Could it be that Tostig wanted to keep his friendship with Malcolm intact to ensure his welcome if the occasion arose? It’s hard to say, though he evidently had an uneasy relationship with the northerners since the beginning of his rule. It seems unlikely he knew what was brewing in his earldom in 1065, for he was frequently in the company of King Edward—and was accused of neglecting his earldom. When the terrible and well-planned revolt broke out in Northumbria and all 200+ of his household were killed, Tostig was once again in far-off south, hunting with the King. Ultimately he was forced into exile, and the next time he set foot on English soil he was an outlaw intent on revenge—or at least getting his earldom back through force of arms.
It was thought he was testing the waters, so to speak, in May of 1066 when he landed on the Isle of Wight with a handful of ships, mostly loaned from Normandy and Flanders. He worked his way around the coast of Wessex, impressing more English ships into service. After an aborted raid on Sandwich, he sailed north and stopped at the Humber, but earls Edwin and Morcar were ready for him and drove his little fleet back into the sea. At this juncture, most of his allies melted away, and he limped off with only seven boats in tow out of his accumulated sixty. This was when his friendship with Malcolm really gave him a boost, for the King of the Scots welcomed his sworn brother with open arms and reportedly gave him sanctuary for the rest of the summer. From this safe haven, Tostig is said to have recruited Scottish mercenaries as well as allies from the Orkney Islands, who were planning to join Harald Hardrada’s September invasion. King Malcolm did not accompany Tostig on his last campaign, but it is supposed he saw him off with a fond farewell.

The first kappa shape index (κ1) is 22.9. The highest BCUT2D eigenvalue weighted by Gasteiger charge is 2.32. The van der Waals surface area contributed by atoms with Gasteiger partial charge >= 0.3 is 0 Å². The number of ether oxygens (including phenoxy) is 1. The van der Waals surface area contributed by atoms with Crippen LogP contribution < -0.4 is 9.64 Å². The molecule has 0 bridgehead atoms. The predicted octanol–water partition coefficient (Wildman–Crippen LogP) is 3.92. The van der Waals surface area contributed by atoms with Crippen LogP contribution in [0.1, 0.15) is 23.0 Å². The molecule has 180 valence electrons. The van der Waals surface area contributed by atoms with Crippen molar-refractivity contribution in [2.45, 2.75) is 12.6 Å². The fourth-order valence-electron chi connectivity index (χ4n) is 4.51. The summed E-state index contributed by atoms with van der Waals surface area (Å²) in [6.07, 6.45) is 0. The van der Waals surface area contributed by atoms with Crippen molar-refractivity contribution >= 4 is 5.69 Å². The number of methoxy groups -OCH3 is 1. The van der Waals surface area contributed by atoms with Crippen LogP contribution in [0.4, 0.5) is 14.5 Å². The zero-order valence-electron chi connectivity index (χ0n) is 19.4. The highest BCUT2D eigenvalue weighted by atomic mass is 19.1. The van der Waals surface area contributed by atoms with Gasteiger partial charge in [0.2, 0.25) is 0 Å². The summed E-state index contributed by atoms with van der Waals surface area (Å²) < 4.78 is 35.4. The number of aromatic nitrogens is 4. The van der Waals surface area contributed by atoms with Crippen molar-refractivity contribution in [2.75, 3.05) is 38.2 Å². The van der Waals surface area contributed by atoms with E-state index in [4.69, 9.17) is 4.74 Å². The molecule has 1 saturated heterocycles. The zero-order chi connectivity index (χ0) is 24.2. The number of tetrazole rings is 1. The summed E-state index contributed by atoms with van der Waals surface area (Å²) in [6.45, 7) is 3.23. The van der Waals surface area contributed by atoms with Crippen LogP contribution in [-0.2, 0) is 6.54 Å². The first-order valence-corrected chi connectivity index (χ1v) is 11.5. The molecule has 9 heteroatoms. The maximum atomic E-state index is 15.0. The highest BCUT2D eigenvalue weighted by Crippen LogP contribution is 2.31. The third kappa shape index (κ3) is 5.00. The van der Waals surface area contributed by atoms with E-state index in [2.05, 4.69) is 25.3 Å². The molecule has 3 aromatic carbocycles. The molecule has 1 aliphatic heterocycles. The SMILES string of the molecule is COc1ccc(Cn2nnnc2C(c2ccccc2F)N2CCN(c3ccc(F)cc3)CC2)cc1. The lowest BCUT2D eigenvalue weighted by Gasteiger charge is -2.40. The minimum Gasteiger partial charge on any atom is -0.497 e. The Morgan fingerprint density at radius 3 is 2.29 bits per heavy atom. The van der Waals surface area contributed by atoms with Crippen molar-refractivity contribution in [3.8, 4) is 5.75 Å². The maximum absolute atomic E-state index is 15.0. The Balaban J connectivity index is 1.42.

I wonder if he said “good riddance” under his breath.
Godwine Kingmaker is the first book in the series.
They showed so much promise. What happened to the Godwines? How did they lose their grip? Who was this Godwine anyway, first Earl of Wessex and known as the Kingmaker? Was he an unscrupulous schemer, using King and Witan to gain power? Or was he the greatest of all Saxon Earls, protector of the English against the hated Normans? The answer depends on who you ask.
He was befriended by the Danes, raised up by Canute the Great, given an Earldom and a wife from the highest Danish ranks. He sired nine children, among them four Earls, a Queen and a future King. Along with his power came a struggle to keep his enemies at bay, and Godwine’s best efforts were brought down by the misdeeds of his eldest son Swegn.
Although he became father-in-law to a reluctant Edward the Confessor, his fortunes dwindled as the Normans gained prominence at court. Driven into exile, Godwine regathered his forces and came back even stronger, only to discover that his second son Harold was destined to surpass him in renown and glory.
Many thanks for a fascinating guest post, Mercedes
Social Media Links:
Website: https://mercedesrochelle.com/ – Twitter: https://twitter.com/authorrochelle – Facebook: https://www.facebook.com/mercedesrochelle.net – Book Bub: https://www.bookbub.com/authors/mercedes-rochelle – Amazon Author Page: https://www.amazon.com/stores/Mercedes-Rochelle/author/B001KMG5P6 – Goodreads: https://www.goodreads.com/author/show/1696491.Mercedes_Rochelle